The good news is no one was hurt. The bad news is Russia’s ambitious Glonass GPS-like program has suffered a major setback.
Launching rockets to space is a tricky process and the last 65 years has seen a fair share of catastrophes. Simply put, modern rocket history is strewn with the burnt wreckage of countless failures. The fireworks from such disasters are always awesome (not to mention tragic), resulting in loss of life and much wincing from the governments that pay for the just exploded hardware.
No doubt there’s much wincing going on at the Kremlin (President Medvedev has already ordered an investigation) and the crew at the Baikonour Cosmodrome in the aftermath of this disaster. According to news reports published in the last 20 hours, the Protom-M rocket carrying three Glonass satellites failed midway to outer space. For anyone and everyone’s information, Glonass is a navigation system designed by the Soviet military in the 1980s that will allow the Russian government to track pretty much everything in Russia.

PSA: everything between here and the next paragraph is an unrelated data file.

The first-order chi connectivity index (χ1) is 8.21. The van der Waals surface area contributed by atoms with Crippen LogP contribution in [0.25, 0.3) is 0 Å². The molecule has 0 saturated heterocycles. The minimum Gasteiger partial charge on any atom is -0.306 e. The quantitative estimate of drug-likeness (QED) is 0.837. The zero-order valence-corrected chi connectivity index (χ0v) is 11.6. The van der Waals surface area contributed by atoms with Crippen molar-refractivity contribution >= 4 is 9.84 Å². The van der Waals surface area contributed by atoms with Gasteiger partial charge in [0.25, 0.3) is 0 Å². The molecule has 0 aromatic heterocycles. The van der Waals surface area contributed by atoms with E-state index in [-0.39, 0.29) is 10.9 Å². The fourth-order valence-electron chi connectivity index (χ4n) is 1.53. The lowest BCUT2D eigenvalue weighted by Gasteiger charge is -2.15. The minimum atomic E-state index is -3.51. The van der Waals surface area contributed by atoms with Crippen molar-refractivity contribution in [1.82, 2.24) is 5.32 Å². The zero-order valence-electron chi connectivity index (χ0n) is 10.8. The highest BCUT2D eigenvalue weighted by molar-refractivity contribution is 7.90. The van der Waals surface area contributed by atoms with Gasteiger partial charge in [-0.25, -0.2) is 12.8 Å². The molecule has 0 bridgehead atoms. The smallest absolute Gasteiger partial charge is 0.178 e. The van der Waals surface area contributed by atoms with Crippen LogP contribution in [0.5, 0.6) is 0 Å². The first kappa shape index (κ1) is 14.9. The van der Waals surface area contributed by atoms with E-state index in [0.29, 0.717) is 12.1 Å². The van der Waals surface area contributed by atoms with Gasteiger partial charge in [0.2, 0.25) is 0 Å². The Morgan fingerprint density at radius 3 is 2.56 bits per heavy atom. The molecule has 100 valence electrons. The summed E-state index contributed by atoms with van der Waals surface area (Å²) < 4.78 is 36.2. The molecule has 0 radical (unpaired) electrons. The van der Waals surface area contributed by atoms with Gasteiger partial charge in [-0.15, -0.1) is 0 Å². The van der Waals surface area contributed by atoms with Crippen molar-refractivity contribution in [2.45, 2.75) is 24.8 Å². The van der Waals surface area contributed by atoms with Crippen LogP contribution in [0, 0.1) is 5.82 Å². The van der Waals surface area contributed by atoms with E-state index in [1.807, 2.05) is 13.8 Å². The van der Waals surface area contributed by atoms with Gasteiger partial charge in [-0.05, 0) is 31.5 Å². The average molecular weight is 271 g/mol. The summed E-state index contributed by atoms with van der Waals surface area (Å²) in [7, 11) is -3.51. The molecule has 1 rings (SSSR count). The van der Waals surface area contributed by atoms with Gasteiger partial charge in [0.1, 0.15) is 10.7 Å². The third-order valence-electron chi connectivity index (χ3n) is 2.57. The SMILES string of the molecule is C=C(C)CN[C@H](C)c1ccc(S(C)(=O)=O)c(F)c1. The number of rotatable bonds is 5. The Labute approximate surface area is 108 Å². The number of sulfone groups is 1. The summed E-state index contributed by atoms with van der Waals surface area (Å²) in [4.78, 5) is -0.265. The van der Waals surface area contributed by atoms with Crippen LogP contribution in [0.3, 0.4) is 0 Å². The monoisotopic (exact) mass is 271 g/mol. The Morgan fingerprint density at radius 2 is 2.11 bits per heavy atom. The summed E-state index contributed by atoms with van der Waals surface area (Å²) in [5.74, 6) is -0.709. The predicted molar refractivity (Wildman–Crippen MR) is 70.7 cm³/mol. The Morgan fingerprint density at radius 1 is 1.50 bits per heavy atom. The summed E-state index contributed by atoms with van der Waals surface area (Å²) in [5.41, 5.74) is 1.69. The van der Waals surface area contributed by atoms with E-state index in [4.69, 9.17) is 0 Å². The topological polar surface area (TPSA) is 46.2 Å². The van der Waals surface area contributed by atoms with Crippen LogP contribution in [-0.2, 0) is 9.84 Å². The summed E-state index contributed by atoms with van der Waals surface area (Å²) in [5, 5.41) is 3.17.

Come the Sunday launch, problems began to arise soon after lift off, with more than one aerospace expert blaming a programming error that sent the rocket off course, eventually jeopardizing the whole mission. It’s been confirmed the cargo of three satellites crashed in the Pacific Ocean some distance from Hawaii.
Despite this major disaster, Russia seems bent on fulfilling its Glonass project for reasons not yet fully understood by the world. Quick, someone play suspenseful background music.